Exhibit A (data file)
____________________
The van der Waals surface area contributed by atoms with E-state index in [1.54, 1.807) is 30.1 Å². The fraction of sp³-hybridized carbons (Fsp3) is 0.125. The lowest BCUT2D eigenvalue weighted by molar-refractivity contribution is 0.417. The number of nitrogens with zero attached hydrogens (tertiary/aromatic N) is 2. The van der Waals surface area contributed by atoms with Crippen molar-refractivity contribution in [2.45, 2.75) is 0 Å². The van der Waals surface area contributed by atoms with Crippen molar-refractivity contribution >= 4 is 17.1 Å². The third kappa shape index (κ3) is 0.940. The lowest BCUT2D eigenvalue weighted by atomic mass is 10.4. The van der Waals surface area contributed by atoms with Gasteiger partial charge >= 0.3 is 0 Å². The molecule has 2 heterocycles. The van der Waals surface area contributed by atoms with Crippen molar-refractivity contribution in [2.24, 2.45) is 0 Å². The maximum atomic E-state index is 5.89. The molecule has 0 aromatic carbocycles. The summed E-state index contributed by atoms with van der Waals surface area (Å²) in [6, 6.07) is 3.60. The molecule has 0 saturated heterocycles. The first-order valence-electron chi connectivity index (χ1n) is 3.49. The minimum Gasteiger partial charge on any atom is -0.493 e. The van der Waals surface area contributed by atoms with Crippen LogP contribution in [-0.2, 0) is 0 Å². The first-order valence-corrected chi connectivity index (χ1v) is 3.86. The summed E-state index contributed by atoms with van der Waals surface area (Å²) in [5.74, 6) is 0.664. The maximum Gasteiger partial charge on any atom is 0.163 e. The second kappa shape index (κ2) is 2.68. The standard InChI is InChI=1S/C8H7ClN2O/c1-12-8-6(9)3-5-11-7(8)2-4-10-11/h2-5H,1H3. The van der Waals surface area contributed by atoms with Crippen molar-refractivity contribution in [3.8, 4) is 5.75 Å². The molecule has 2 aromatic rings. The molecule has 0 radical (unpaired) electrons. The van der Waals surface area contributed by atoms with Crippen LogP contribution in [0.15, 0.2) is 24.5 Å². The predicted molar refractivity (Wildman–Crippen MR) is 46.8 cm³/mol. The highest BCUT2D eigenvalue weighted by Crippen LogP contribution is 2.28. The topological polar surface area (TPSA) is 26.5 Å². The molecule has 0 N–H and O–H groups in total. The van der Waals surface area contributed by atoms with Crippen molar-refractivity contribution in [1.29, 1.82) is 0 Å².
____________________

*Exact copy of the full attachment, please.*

The van der Waals surface area contributed by atoms with E-state index in [1.54, 1.807) is 30.1 Å². The fraction of sp³-hybridized carbons (Fsp3) is 0.125. The lowest BCUT2D eigenvalue weighted by molar-refractivity contribution is 0.417. The number of nitrogens with zero attached hydrogens (tertiary/aromatic N) is 2. The van der Waals surface area contributed by atoms with Crippen molar-refractivity contribution in [2.45, 2.75) is 0 Å². The van der Waals surface area contributed by atoms with Crippen molar-refractivity contribution >= 4 is 17.1 Å². The third kappa shape index (κ3) is 0.940. The lowest BCUT2D eigenvalue weighted by atomic mass is 10.4. The van der Waals surface area contributed by atoms with Gasteiger partial charge >= 0.3 is 0 Å². The molecule has 2 heterocycles. The van der Waals surface area contributed by atoms with Crippen molar-refractivity contribution in [2.24, 2.45) is 0 Å². The maximum atomic E-state index is 5.89. The molecule has 0 aromatic carbocycles. The summed E-state index contributed by atoms with van der Waals surface area (Å²) in [6, 6.07) is 3.60. The molecule has 0 saturated heterocycles. The first-order valence-electron chi connectivity index (χ1n) is 3.49. The minimum Gasteiger partial charge on any atom is -0.493 e. The van der Waals surface area contributed by atoms with Crippen LogP contribution in [-0.2, 0) is 0 Å². The first-order valence-corrected chi connectivity index (χ1v) is 3.86. The summed E-state index contributed by atoms with van der Waals surface area (Å²) in [5.74, 6) is 0.664. The maximum Gasteiger partial charge on any atom is 0.163 e. The second kappa shape index (κ2) is 2.68. The standard InChI is InChI=1S/C8H7ClN2O/c1-12-8-6(9)3-5-11-7(8)2-4-10-11/h2-5H,1H3. The van der Waals surface area contributed by atoms with Crippen molar-refractivity contribution in [3.8, 4) is 5.75 Å². The molecule has 2 aromatic rings. The molecule has 0 radical (unpaired) electrons. The van der Waals surface area contributed by atoms with Crippen LogP contribution in [0.15, 0.2) is 24.5 Å². The predicted molar refractivity (Wildman–Crippen MR) is 46.8 cm³/mol. The highest BCUT2D eigenvalue weighted by Crippen LogP contribution is 2.28. The topological polar surface area (TPSA) is 26.5 Å². The molecule has 0 N–H and O–H groups in total. The van der Waals surface area contributed by atoms with Crippen molar-refractivity contribution in [1.29, 1.82) is 0 Å².